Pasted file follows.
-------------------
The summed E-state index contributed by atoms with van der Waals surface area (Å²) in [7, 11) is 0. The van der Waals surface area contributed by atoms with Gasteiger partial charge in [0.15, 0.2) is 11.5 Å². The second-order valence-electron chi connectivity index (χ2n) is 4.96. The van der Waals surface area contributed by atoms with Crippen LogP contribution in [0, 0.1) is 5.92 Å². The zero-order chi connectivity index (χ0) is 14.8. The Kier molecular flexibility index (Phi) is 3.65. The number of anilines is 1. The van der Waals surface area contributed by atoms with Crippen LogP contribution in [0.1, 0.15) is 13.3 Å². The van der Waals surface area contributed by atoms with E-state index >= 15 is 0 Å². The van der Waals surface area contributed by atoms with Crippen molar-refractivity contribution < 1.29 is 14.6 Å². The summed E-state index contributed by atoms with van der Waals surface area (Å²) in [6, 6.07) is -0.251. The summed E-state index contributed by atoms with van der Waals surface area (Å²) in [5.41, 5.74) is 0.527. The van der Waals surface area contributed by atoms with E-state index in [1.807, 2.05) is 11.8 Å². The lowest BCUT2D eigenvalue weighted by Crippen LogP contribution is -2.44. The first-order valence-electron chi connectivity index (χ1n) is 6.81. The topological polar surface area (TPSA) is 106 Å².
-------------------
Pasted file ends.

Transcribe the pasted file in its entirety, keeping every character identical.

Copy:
The summed E-state index contributed by atoms with van der Waals surface area (Å²) in [7, 11) is 0. The van der Waals surface area contributed by atoms with Gasteiger partial charge in [0.15, 0.2) is 11.5 Å². The second-order valence-electron chi connectivity index (χ2n) is 4.96. The van der Waals surface area contributed by atoms with Crippen LogP contribution in [0, 0.1) is 5.92 Å². The zero-order chi connectivity index (χ0) is 14.8. The Kier molecular flexibility index (Phi) is 3.65. The number of anilines is 1. The van der Waals surface area contributed by atoms with Crippen LogP contribution in [0.1, 0.15) is 13.3 Å². The van der Waals surface area contributed by atoms with E-state index >= 15 is 0 Å². The van der Waals surface area contributed by atoms with Crippen molar-refractivity contribution < 1.29 is 14.6 Å². The summed E-state index contributed by atoms with van der Waals surface area (Å²) in [6, 6.07) is -0.251. The summed E-state index contributed by atoms with van der Waals surface area (Å²) in [5.41, 5.74) is 0.527. The van der Waals surface area contributed by atoms with E-state index in [1.807, 2.05) is 11.8 Å². The lowest BCUT2D eigenvalue weighted by Crippen LogP contribution is -2.44. The first-order valence-electron chi connectivity index (χ1n) is 6.81. The topological polar surface area (TPSA) is 106 Å².